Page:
Governments need to provide access to its services and information by the latest channels (i.e. counter, call center, web portal). Additionally, pervasive municipal WLANs are part of the idea. However, access also means share as much data as possible that was kept within the organization in the past. It is important however to structure and phrase internal information when giving citizens access as they might not be accustomed to the terms, language or procedures. In general, constituents can come up with creative ways of adding value to that data by analyzing or linking it with other information. Google Maps mash-ups like Chicago crime watch are a good example. At the same time it is important that citizens can share their information with their government and fellow constituents.

Dialogues help governments to understand the emotional, social, cultural and government contexts that shape citizens experiences. In an iterative dialogue of equals people can learn from each other. Governments are doing this through focus groups, neighbourhood councils and the like. A centralized call center and number like 311 make it easier for citizens to start that dialogue. In the future, governments could also provide platforms where citizens and governments can form a network on government related topics. Many times though governments cooperated symbolically (Etzioni 1958: 261) usually causing citizens realizing the lack of impact returning to passivity.

By sharing internal knowledge or allowing citizens to track their public services governments create a lot of transparency. In fact they governments loose a level of control while at the same time adding value by decreasing their burden through information requests, using citizen’s input to improve internal efficiency, eliminating gate-keepers or changing daily management. Let’s take the impact of New York’s 311 implementation for example. If any engineer, architect or builder wanted to meet with a DOB building inspector, which was necessary to begin a project, they would have to use the services of an expediter, a person whose job it was to interact with City employees and to facilitate the permitting and inspection process. Each of these expediters had a relationship with an employee in the DOB. As such they were gate-keepers. Typically, expediters would book numerous appointments each day in case they were hired; they would then cancel appointments at the last minute if they did not need them. A building inspector would therefore have his calendar full for several weeks in the future, meaning that anyone not using an expediter would be forced to wait weeks for an appointment. Transparency combined with better access changed this. Now citizens are randomly assigned to an inspector so that nobody can maintain special relationships. Expediters are no longer useful or necessary. The inspectors are working at full capacity and have to meet certain performance criteria (i.e. response time, closing time).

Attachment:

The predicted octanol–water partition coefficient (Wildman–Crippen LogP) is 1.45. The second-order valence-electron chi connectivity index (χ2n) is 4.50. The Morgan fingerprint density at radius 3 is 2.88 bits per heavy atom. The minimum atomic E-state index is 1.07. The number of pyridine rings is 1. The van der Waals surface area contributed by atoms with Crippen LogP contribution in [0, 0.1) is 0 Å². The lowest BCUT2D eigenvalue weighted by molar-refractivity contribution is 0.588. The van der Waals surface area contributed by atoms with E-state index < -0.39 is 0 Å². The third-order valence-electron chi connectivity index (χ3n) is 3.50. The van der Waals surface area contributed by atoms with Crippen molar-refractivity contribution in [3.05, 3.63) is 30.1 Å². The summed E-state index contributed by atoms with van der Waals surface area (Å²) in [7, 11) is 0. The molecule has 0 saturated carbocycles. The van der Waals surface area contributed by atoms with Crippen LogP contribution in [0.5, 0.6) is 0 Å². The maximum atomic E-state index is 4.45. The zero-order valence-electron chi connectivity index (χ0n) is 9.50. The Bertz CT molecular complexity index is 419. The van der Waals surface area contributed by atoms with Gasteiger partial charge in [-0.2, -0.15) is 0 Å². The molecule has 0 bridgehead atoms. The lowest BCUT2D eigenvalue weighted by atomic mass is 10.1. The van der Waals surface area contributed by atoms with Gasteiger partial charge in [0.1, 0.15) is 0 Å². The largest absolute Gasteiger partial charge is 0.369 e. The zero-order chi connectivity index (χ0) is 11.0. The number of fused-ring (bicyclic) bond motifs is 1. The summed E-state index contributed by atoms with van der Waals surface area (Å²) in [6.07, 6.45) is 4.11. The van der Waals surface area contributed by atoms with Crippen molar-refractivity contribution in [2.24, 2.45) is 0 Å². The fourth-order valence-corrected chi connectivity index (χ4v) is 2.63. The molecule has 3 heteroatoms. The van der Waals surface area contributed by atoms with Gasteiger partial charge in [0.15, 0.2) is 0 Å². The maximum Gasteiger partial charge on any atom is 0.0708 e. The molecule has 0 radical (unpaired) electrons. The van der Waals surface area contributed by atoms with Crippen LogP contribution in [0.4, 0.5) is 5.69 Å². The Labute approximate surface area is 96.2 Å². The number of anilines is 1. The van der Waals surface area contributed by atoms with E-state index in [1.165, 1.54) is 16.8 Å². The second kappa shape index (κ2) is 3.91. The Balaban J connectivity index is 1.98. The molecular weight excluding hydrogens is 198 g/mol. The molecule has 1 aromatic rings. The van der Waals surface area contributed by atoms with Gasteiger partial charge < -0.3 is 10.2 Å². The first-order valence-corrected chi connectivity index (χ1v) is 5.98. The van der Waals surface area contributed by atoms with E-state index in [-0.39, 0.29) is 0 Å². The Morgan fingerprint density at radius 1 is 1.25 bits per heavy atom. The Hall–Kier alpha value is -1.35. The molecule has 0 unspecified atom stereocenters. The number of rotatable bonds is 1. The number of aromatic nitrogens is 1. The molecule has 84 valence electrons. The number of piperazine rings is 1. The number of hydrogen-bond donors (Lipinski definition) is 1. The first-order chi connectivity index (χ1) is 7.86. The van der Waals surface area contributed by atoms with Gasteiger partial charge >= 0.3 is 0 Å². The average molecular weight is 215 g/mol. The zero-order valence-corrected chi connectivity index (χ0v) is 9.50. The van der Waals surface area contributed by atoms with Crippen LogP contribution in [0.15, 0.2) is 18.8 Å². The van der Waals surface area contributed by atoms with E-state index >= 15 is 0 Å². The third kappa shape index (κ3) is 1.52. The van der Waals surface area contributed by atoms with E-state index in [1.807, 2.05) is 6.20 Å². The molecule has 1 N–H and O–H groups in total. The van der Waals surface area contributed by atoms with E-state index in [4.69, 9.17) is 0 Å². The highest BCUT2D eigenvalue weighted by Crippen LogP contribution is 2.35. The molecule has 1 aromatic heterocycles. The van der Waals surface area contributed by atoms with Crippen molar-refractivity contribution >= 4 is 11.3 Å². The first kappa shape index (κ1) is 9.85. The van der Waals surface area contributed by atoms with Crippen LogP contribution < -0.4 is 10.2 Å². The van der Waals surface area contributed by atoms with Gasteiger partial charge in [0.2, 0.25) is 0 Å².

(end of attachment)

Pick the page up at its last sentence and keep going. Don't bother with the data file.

Finally, internal change is necessary to provide an environment and infrastructure to make the above happen. Sustainable, top-level political leadership is one of the key success factors.

Cross boundary collaboration and eGovernment: PNG Working Paper

Samstag, Februar 10th, 2007

Administrative and political leadership need to use their growing understanding of
eGovernment to come up with strategies that help them crossing the boundary between organizatonal units for better collaboration and coordination. My PNG working paper “Crossing the boundary - Why putting the e in Government is the easy part” reviews the current status of eGovernment projects and research from around the globe and offers additional insights in how to overcome these challenges.


Figure: Modified Gartner eGovernment Hype Cycle

Government Social Software - SNS in Japan Part IV: Connecting the cases to the literature

Donnerstag, Februar 1st, 2007